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Like all the best rock stars, Ric Ocasek seemed to be transported to our Earth from another dimension, the one with smoother and sexier sounds and a better sense of fashion. His so-called alien movements, his slender profile and his laconic pulling made him a hero of the New Wave, but from the moment the Cars deliver their first eponymous title in 1978, the Boston band finds a house in traditional rock. Burnouts in the Midwest embraced Cars as enthusiastically as urban hipsters, with the two seemingly opposing camps finding common ground in Ocasek’s classic pop songs. As strange and threatening as the band may seem, they have always relied on strong melodies – a focus that has transformed “Just What I Needed”, “Shake It Up”, “Moving in Stereo”, “Good Times Roll” and “Drive” In modern standards and changed the definition of pop power in the coming years. Ocasek died this week at the age of 75.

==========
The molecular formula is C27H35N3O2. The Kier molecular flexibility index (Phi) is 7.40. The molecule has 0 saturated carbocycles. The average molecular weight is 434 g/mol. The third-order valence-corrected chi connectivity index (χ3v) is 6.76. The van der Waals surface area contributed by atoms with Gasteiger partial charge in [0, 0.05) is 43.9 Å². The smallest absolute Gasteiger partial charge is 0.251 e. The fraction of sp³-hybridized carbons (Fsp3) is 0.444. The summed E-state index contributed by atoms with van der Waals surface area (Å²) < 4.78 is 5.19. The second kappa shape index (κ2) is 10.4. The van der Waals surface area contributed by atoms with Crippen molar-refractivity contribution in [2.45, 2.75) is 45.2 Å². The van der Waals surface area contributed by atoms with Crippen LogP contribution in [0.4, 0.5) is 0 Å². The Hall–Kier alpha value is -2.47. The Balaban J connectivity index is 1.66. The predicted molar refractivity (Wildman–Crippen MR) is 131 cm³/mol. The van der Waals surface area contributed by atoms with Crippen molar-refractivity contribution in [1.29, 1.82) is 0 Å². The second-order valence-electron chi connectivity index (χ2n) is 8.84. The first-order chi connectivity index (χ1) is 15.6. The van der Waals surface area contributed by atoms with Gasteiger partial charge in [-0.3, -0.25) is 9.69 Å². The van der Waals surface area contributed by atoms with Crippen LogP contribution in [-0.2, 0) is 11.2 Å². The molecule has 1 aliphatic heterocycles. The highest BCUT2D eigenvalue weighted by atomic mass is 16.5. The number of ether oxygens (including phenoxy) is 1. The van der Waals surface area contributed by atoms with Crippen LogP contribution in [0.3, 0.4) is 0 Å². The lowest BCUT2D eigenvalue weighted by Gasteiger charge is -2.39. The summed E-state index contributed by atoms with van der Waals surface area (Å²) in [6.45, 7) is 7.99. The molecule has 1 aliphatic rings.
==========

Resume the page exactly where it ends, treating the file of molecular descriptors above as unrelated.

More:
The singer’s thing is that he reverses the art-pop equation. He cut the flat vocal style of Lou Reed, but where the Velvet Underground firmly anchored in the world of high art, the Cars deliberately worked in a pop form. The hooks and harmonies are the engines of their greatest hits and their deepest cuts, but these songs are distinguished by ideas that existed on the periphery of the general public. Airless, tight rhythms, stained synths, shards of guitar, monotonous parliaments: everyone was pioneering in the underground and introduced into the …
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